Hoops: Will Cougs try to run on UCLA?

IF THE PAST is prologue, Washington State vs. UCLA on Sunday night could be tough to watch - for fans of both teams. But either the Cougs or Bruins will come away with a desperately needed win, and the other will face a daunting 0-2 hole to start conference play.

Both WSU (8-5) and UCLA (9-5) have plenty to fix from the last time out. The Cougars played Olé! defense in their Pac-12 opener against USC, allowing the opponent virtually unfettered scoring access and trailing by as many as 25 points in the first half. No. 25 UCLA in a double-OT non-thriller committed 25 turnovers and 31 fouls, losing to UW on the road to open its conference slate 0-1.

The early season storyline for the Cougs was in large part about the infusion of size in the frontcourt in Valentine Izundu (6-10) and Conor Clifford (7-0).  But while Izundu starts, he's averaging only 17.1 minutes per game. Izundu can block with the best of them but his all-around defense hasn't matched the swats. Offensively, he hasn't been much of a factor (4.6 ppg).

Clifford, meanwhile, was slowed by a knee injury and hasn't yet worked himself back into full playing shape. He's averaging only 11.6 mpg and 6.9 ppg and has not been quick enough on the defensive end. Ernie Kent said after the loss to USC that Clifford, "became a big liability having to guard that quickness on the floor, and we had to get him out of the game."  Ouch.

That's left WSU in an all too familiar situation -- with Josh Hawkinson (6-10) the only true big man consistently on the floor for the Cougars. Hawkinson is a double-double machine. As impressive as that has been, his best attributes are on offense, leaving a hole on defense that hasn't been filled enough this season despite a soft non-conference schedule. 

Not that the Cougars' perimeter defense against stiffer competition has been strong. USC drilled 50 percent of its 3-pointers against WSU and the Cougs are allowing 70.3 ppg (again, keep in mind the non conference slate was Downey soft in comparison to Pac-12 level competition).

Guard Ike Iroegbu and Hawkinson have averaged 30.4 of WSU's 75.6 ppg.  Opponents, to this point, can focus their defensive firepower on those two and feel pretty good about their chances.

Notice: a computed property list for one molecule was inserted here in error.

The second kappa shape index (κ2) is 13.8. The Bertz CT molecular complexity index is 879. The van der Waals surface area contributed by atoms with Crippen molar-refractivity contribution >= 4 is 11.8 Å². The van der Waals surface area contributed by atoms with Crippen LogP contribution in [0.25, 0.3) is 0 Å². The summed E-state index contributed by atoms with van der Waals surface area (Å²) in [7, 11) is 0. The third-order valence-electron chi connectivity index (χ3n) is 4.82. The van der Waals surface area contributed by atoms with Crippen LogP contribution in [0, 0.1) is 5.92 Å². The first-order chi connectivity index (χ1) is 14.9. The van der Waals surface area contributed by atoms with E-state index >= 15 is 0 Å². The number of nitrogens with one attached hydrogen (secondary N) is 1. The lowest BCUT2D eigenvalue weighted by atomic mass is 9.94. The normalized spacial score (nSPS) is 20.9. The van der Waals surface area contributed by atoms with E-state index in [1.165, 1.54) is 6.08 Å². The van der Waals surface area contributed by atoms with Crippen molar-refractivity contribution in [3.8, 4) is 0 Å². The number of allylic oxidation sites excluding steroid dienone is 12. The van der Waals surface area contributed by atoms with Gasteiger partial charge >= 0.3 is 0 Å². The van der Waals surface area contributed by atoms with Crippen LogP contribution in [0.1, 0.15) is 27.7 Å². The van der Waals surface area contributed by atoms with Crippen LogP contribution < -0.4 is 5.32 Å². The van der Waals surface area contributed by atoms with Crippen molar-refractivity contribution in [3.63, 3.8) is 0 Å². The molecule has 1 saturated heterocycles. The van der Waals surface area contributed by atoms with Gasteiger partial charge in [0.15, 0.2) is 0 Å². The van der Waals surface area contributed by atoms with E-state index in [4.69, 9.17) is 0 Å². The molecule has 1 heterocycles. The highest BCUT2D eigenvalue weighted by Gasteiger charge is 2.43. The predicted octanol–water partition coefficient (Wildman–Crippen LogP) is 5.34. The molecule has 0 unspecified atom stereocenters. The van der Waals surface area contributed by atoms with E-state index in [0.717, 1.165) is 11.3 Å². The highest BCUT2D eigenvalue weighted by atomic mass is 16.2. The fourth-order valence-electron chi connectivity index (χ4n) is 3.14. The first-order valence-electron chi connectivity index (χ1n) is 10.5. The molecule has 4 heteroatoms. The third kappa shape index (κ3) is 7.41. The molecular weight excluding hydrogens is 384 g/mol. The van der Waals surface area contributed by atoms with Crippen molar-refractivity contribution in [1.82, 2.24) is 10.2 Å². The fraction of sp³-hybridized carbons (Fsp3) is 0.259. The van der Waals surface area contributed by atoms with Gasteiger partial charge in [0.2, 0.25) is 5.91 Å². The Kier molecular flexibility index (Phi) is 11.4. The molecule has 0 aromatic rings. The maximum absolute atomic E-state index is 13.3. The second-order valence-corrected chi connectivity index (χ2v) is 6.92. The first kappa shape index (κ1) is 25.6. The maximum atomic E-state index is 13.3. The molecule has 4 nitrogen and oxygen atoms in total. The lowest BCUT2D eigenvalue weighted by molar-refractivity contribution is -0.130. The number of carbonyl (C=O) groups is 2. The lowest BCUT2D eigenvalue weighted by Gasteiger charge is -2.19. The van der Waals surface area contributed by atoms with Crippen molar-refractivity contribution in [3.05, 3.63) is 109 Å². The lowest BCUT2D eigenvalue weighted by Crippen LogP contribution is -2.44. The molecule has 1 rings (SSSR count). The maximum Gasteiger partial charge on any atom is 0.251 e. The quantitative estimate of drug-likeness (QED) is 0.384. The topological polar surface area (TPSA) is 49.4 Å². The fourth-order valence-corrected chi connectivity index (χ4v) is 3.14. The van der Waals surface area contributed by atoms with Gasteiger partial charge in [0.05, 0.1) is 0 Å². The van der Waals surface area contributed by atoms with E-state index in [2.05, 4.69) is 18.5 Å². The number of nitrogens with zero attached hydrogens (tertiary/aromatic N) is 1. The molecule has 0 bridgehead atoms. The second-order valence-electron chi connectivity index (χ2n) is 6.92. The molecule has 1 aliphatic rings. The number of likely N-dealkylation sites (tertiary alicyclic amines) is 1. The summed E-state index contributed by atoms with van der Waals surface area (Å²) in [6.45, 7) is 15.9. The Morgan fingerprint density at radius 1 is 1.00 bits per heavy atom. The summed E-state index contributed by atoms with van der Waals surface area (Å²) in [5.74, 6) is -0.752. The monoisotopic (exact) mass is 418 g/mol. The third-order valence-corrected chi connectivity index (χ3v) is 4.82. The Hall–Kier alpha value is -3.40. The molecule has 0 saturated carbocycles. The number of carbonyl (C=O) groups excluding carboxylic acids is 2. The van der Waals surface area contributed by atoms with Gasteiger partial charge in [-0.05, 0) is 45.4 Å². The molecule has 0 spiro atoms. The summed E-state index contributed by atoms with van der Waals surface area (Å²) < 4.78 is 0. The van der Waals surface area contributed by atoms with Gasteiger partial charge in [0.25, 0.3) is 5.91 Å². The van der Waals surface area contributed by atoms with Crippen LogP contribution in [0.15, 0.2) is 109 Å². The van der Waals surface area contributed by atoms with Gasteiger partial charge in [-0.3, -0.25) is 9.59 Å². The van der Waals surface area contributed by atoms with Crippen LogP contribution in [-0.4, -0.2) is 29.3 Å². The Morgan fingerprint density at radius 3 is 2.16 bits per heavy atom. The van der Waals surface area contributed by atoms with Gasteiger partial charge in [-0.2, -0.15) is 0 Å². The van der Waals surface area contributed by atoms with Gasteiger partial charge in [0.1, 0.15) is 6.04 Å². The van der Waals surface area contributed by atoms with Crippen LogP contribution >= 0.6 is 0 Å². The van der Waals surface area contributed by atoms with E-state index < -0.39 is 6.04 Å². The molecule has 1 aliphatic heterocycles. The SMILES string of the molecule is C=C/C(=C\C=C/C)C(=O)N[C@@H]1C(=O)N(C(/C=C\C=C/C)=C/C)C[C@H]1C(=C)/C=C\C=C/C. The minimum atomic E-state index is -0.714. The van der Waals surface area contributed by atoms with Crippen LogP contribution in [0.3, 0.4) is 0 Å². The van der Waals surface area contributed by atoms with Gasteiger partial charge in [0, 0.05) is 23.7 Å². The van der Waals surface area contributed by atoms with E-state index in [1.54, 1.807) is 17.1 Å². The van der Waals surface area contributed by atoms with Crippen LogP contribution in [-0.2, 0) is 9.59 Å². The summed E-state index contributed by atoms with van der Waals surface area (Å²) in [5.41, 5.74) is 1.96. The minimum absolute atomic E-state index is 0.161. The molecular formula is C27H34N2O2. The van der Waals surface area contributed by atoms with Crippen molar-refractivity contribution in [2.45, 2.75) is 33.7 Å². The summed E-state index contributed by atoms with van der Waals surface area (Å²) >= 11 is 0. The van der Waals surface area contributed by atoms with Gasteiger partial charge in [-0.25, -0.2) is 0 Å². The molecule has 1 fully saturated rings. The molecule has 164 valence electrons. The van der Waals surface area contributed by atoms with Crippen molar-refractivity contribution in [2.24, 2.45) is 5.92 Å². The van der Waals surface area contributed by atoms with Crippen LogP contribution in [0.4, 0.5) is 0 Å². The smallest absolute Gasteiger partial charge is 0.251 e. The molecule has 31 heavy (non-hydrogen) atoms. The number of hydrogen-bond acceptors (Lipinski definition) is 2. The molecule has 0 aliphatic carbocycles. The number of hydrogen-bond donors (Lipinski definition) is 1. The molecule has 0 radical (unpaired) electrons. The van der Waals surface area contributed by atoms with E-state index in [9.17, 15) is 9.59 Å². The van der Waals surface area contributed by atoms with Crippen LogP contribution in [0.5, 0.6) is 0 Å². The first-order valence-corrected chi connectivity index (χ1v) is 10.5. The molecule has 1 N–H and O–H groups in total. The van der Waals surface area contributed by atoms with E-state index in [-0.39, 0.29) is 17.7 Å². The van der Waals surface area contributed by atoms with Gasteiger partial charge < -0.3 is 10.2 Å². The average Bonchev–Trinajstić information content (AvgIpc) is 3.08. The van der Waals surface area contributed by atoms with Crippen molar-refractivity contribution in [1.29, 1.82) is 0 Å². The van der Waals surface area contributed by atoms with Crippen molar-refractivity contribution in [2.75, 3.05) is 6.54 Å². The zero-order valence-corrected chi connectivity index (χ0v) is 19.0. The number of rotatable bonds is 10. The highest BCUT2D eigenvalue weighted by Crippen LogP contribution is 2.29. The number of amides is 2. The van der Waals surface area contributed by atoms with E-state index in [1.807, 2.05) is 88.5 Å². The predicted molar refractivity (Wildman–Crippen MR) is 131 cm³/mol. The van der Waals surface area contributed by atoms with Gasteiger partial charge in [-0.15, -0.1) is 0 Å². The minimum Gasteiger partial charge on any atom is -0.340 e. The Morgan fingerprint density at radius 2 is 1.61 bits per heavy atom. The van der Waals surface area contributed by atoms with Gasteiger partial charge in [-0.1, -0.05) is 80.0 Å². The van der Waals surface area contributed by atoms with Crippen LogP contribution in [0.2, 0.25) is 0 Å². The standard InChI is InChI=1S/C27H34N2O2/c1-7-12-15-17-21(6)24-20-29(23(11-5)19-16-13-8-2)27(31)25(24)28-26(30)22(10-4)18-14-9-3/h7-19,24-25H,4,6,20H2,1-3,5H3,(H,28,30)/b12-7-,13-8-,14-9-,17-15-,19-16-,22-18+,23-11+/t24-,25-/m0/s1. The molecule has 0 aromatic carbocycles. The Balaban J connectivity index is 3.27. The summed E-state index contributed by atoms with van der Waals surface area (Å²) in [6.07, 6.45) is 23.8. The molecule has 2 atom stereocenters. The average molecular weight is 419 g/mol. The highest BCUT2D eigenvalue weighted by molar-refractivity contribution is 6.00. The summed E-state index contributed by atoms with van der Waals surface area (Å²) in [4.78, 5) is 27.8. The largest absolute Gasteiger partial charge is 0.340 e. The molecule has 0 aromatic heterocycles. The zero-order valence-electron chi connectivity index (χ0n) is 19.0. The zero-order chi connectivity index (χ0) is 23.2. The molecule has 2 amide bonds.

The good news for the Cougs is that UCLA could have tired legs.  UCLA starters took 65 of its 69 field goal attempts at UW on Friday night.  Conversely, two WSU starters in guards Charles Callison and Que Johnson played just 17 and 15 minutes, respectively, in the loss Friday.

Will WSU try to run, run, run against would should be a UCLA squad with less than a full tank?

If so, UCLA might have to in turn play reserves Jonah Bolden (6-10) and Prince Ali (6-3) more than they want, and WSU needs to pounce and seize the upper hand if that's the case. Both are talented youngsters and if the Cougs allow them to gain confidence, it could be another long night.

But they key might be Que. 

The Cougs would benefit greatly against the Bruins if Johnson could start out hot and have a big scoring game. His season high this season is 18 points, against Gonzaga.  He is the only Cougar besides Hawkinson and Iroegbu to average in double figures this season (10.3).

The bad news: as sloppy and unfocused as the Bruins looked on Friday, they are ranked No. 25 for a reason and boast wins over No. 1 Kentucky and Gonzaga this season. Hawkinson had a double-double at UCLA last season with 21 points and 14 boards, but the Cougars still lost 72-67.

The key to a Cougar win might rest on if WSU can force UCLA into playing zone defense rather than its preferred man-to-man.  Before the Bruins got into foul trouble against UW, they played man and held the Huskies to 26 percent shooting in the first half. In the second half (and against more UCLA zone), the Huskies shot 40 percent and then 47 percent in overtime.

WSU is shooting 44.5 percent over its last four games. The Cougs shot 53.8 percent through their first nine contests.

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